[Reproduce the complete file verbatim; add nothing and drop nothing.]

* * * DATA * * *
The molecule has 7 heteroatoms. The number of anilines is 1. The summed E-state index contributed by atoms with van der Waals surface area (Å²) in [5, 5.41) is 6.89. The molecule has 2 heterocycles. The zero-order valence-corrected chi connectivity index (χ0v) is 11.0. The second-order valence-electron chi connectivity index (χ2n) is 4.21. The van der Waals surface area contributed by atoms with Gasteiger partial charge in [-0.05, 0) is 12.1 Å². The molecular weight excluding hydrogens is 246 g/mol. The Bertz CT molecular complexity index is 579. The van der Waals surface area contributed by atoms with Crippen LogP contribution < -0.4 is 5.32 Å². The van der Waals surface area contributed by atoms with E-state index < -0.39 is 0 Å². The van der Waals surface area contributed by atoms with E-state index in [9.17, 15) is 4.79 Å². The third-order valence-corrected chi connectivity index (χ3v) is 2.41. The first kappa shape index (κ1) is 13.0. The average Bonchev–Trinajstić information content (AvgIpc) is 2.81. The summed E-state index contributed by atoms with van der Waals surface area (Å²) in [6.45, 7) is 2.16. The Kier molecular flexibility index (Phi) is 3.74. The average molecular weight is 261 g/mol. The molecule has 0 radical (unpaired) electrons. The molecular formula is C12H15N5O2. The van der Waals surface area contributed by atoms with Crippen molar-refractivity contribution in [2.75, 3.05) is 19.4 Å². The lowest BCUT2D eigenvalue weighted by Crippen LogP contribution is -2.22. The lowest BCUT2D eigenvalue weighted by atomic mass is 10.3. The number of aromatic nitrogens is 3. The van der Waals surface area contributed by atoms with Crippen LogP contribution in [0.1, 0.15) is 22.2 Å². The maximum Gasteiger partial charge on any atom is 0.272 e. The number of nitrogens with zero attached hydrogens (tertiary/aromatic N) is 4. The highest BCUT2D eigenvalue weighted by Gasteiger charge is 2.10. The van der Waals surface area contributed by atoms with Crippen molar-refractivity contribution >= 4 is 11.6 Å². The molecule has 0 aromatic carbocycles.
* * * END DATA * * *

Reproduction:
The molecule has 7 heteroatoms. The number of anilines is 1. The summed E-state index contributed by atoms with van der Waals surface area (Å²) in [5, 5.41) is 6.89. The molecule has 2 heterocycles. The zero-order valence-corrected chi connectivity index (χ0v) is 11.0. The second-order valence-electron chi connectivity index (χ2n) is 4.21. The van der Waals surface area contributed by atoms with Gasteiger partial charge in [-0.05, 0) is 12.1 Å². The molecular weight excluding hydrogens is 246 g/mol. The Bertz CT molecular complexity index is 579. The van der Waals surface area contributed by atoms with Crippen LogP contribution < -0.4 is 5.32 Å². The van der Waals surface area contributed by atoms with E-state index < -0.39 is 0 Å². The van der Waals surface area contributed by atoms with E-state index in [9.17, 15) is 4.79 Å². The third-order valence-corrected chi connectivity index (χ3v) is 2.41. The first kappa shape index (κ1) is 13.0. The average Bonchev–Trinajstić information content (AvgIpc) is 2.81. The summed E-state index contributed by atoms with van der Waals surface area (Å²) in [6.45, 7) is 2.16. The Kier molecular flexibility index (Phi) is 3.74. The average molecular weight is 261 g/mol. The molecule has 0 radical (unpaired) electrons. The molecular formula is C12H15N5O2. The van der Waals surface area contributed by atoms with Crippen molar-refractivity contribution in [2.75, 3.05) is 19.4 Å². The lowest BCUT2D eigenvalue weighted by Crippen LogP contribution is -2.22. The lowest BCUT2D eigenvalue weighted by atomic mass is 10.3. The number of aromatic nitrogens is 3. The van der Waals surface area contributed by atoms with Crippen LogP contribution in [0.1, 0.15) is 22.2 Å². The maximum Gasteiger partial charge on any atom is 0.272 e. The number of nitrogens with zero attached hydrogens (tertiary/aromatic N) is 4. The highest BCUT2D eigenvalue weighted by Gasteiger charge is 2.10. The van der Waals surface area contributed by atoms with Crippen molar-refractivity contribution >= 4 is 11.6 Å². The molecule has 0 aromatic carbocycles.